How Long Does a Free Gingival Graft Take to Heal?

Suppose you need to do a gingival graft treatment in the USA. To make the free gingival graft flap, a very simple surgical technique will be performed in which we will prepare the bed and remove all the keratinized epithelium tissue. Once the removal area has been selected, we will hydrate the free gingival graft, plug it, and protect the surgical wound. We will apply 2 to 3 minutes of pressure on the graft in the bed and immobilize it with sutures attached to the periosteum (we will avoid suturing the graft at the edge of the mucosa). And we place surgical cement (to prevent trauma from eating and plug it better). From 0 to 3 days, we will observe a whitish color. After 4-11 days, we will observe the revascularization phase, in which the anastomosis between the blood vessels of the bed and the grafted tissue will be re-established. Finally, after 11-42 days, the vascular network is restored, and the keratin layer is formed.

Gum graft healing

The healing of the gingival graft is characterized by an initial phase of hospitalization that is clinically manifested by the appearance of a white layer on the external surface of the graft. After a few days, approximately five or seven, the whitish layer begins to disappear, revealing a reddish tissue with little consistency. In this phase, it is very important not to traumatize the tissue, so it is advisable not to use a toothbrush for hygiene, continuing with the chemical control of bacterial plaque using chlorhexidine rinses. Once the epithelialization phase is over (after 14 days), the re-epithelialization of the connective tissue begins from the surrounding epithelial tissue. Re-epithelialization manifests clinically with the appearance of consistent tissue characterized by a pink surface that will lighten in color over time. It should be remembered that the characteristics of keratinization of tissue depend on the properties of the subepithelial connective tissue. Therefore, the gingival graft will acquire chromatic and superficial characteristics equal to those of the area of ​​the palatal fibro mucosa where it was obtained.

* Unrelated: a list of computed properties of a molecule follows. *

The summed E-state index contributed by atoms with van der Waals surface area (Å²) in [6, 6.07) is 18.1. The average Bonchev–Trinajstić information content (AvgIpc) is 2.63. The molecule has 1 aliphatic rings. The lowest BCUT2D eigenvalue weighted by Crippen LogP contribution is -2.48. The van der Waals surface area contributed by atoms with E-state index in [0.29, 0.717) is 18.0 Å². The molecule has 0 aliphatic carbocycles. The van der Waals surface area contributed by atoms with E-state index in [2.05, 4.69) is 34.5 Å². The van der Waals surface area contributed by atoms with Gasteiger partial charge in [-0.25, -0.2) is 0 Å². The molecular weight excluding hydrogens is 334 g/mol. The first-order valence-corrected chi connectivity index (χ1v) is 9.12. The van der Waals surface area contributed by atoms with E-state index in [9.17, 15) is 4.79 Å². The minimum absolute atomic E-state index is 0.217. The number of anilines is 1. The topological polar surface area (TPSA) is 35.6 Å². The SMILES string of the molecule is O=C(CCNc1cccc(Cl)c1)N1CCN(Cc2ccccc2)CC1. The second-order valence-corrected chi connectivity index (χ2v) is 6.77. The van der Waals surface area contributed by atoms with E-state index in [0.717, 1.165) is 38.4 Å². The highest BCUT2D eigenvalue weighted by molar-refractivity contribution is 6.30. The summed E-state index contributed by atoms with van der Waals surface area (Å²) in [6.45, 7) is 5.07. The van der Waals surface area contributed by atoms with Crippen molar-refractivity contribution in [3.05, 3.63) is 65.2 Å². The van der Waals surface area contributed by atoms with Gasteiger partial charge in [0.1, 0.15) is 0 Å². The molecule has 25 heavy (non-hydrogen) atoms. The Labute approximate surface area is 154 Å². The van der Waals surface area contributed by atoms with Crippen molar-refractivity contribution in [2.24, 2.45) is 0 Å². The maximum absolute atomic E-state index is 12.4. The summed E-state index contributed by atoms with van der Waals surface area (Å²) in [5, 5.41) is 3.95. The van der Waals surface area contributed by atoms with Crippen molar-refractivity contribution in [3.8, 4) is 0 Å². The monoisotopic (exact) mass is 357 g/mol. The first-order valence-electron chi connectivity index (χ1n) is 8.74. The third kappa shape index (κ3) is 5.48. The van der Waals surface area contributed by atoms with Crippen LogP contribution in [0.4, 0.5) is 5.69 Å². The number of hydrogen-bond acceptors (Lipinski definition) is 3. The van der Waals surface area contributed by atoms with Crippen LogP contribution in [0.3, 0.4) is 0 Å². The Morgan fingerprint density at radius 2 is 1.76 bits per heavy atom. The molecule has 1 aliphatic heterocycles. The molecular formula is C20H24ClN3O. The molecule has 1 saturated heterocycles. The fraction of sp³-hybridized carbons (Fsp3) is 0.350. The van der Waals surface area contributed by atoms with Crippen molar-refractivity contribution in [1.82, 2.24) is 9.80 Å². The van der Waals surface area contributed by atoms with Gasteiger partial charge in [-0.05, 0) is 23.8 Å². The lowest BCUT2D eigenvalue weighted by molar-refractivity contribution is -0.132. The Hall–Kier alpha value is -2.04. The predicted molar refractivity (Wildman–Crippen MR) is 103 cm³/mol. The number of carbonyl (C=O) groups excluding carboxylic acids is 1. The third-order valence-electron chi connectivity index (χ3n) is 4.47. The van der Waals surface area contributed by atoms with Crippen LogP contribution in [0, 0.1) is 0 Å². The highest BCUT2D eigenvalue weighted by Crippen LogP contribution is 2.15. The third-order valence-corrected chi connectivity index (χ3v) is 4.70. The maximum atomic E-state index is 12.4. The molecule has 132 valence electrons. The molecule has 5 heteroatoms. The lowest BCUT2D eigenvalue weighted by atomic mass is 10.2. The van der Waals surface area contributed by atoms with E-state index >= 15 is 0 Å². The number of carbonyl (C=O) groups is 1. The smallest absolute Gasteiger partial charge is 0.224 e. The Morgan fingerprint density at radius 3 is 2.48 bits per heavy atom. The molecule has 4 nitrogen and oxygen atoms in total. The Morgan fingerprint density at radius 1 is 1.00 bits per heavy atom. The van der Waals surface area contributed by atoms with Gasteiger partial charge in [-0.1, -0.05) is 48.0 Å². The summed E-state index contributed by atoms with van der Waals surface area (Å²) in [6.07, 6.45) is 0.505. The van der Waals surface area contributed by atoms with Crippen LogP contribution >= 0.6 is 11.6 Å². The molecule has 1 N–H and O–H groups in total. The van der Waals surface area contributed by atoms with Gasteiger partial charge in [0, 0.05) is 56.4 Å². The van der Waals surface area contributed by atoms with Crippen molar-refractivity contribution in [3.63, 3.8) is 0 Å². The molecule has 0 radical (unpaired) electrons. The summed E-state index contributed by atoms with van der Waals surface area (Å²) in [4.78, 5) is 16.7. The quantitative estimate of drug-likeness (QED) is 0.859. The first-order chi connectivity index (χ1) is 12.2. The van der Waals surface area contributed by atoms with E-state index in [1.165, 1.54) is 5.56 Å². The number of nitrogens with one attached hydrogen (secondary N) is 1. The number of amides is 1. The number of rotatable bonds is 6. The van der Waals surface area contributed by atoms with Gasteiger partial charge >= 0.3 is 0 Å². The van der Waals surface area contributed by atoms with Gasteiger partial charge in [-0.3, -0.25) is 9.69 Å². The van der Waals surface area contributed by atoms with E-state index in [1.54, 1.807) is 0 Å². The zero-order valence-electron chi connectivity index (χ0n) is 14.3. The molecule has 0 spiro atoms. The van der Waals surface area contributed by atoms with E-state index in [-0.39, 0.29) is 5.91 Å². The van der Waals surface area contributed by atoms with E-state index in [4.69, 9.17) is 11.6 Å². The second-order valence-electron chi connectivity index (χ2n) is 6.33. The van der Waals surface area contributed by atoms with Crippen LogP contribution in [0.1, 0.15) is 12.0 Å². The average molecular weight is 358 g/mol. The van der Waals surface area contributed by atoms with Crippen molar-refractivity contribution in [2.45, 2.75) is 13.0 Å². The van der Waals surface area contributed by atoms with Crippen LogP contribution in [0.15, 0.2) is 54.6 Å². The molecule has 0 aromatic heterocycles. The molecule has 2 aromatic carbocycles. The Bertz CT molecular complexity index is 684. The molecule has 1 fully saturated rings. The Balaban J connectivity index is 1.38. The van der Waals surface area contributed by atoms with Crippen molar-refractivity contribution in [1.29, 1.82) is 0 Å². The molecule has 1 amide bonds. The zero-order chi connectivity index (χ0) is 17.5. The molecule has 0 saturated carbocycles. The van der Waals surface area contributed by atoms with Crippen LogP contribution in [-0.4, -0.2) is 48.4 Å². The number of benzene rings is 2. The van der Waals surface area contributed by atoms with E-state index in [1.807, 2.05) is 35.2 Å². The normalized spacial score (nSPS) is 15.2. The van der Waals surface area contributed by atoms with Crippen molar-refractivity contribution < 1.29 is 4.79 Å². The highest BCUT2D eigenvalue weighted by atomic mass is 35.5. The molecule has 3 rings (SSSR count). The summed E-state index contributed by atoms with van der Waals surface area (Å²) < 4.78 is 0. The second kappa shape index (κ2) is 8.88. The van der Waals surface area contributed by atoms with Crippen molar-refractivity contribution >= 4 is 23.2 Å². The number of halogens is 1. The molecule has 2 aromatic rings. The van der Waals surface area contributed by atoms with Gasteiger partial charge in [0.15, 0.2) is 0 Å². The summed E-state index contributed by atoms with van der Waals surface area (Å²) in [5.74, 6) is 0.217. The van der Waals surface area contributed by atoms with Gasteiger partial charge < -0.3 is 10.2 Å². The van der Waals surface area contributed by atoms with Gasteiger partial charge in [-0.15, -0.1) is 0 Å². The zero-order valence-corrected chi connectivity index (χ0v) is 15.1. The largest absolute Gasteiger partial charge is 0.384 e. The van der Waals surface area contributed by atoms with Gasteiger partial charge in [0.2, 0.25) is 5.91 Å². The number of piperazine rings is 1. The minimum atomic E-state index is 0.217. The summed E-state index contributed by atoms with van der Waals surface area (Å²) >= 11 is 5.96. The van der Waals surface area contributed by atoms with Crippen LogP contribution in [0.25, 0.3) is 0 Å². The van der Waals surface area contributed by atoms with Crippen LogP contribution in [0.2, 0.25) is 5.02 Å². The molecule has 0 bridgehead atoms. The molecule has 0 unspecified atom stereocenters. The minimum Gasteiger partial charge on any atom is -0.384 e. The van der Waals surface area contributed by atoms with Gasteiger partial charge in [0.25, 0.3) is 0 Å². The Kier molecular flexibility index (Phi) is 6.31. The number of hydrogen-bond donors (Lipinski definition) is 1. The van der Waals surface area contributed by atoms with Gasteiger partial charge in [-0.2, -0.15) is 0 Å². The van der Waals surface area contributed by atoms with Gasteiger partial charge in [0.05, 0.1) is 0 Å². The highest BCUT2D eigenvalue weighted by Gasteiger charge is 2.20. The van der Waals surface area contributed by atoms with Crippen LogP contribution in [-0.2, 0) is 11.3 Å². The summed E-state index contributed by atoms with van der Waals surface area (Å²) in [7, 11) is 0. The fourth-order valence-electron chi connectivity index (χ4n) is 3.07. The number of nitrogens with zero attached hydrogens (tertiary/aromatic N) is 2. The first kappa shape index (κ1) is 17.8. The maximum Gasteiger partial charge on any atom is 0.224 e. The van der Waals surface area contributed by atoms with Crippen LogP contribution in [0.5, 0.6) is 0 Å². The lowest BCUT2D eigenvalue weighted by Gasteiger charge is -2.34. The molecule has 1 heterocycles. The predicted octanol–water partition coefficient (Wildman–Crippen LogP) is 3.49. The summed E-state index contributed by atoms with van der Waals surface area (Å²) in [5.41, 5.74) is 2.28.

Gingival Graft Considerations

Gingival grafting represents the latest choice among root coverage techniques. It’s hard to predict when all of the roots will cover the soil, especially in wide, deep recessions. In addition, the aesthetic result is unsatisfactory due to the difference in the color of the grafted tissue to the adjacent soft tissues and the unevenness of the mucogingival junction. It may be used to treat small recessions in the lower dental arch, especially in the front teeth, and when the gums of the teeth next to the recession are a light pink color. The gingival graft is an effective technique when the braces inserted on the gingival margin determine the mobilization of the marginal tissue. The goal is to increase the height and thickness of the marginal keratinized tissue.
Gingival graft contraindications
This type of graft is contraindicated in the following cases:
1. Patients with high aesthetic demand
2. When the recessions are wide and deep
3. When there is deep vestibular probing associated with gingival recessions

What are the objectives of the gum graft on implants?

Soft tissue manipulation seeks good aesthetics and better maintenance of the health of dental implants.
Complications involving the soft tissue surrounding dental implants, such as mucosal irritation, gingival hyperplasia, peri-implantitis, and insufficient epithelial adhesion, are conditions that can alter the prognosis and longevity of Osseointegrated implants.
Establishing aesthetics and harmony around restoration is a great challenge.
The gum that surrounds the implant in its structural form is the one that most resembles the gum that surrounds the natural tooth.
The main difference between this tissue about the tooth and the implant resides in the way of interfacing with the gingival tissue and the surrounding bone, that is, the absence of cement around the dental implants.

Why is the quality of the gum around your implants important?

The importance of the quality of the gums around the implants does not come from a purely aesthetic need. There is a relationship between keratinized gingiva around implants and their long-term success. In other words, when you have good keratinized gingiva around your implants, there is less pocket depth and a better prognosis. Different methods, such as free gingival grafting, connective tissue grafting, acellular matrix, and
apical repositioning of the buccal flap, have been used to make keratinized peri-implant tissue, which is easier to care for and more resistant to mechanical stress. An increase in keratinized gingiva at the time of reopening with the apical repositioning technique of the divided vestibular flap could achieve several objectives with a single procedure:

1. Visualization of the dental implant.
2. The increased strip of keratinized gum.
3. Deepening of the vestibule.
4. Improved aesthetics with increased vestibular soft tissue thickness.

The most widely used technique is that of subepithelial tissue graft removed from the palate or the maxillary tuberosity. It treats moderate horizontal or vertical defects, such that connective tissue is placed under a split labial flap. The presence of a resistant mucosa favors a clinical situation in which it is easier to keep the tissues free of bacterial plaque. And with a good keratinized gum, the peri-implant soft tissues’ health remains free of inflammation for a long time.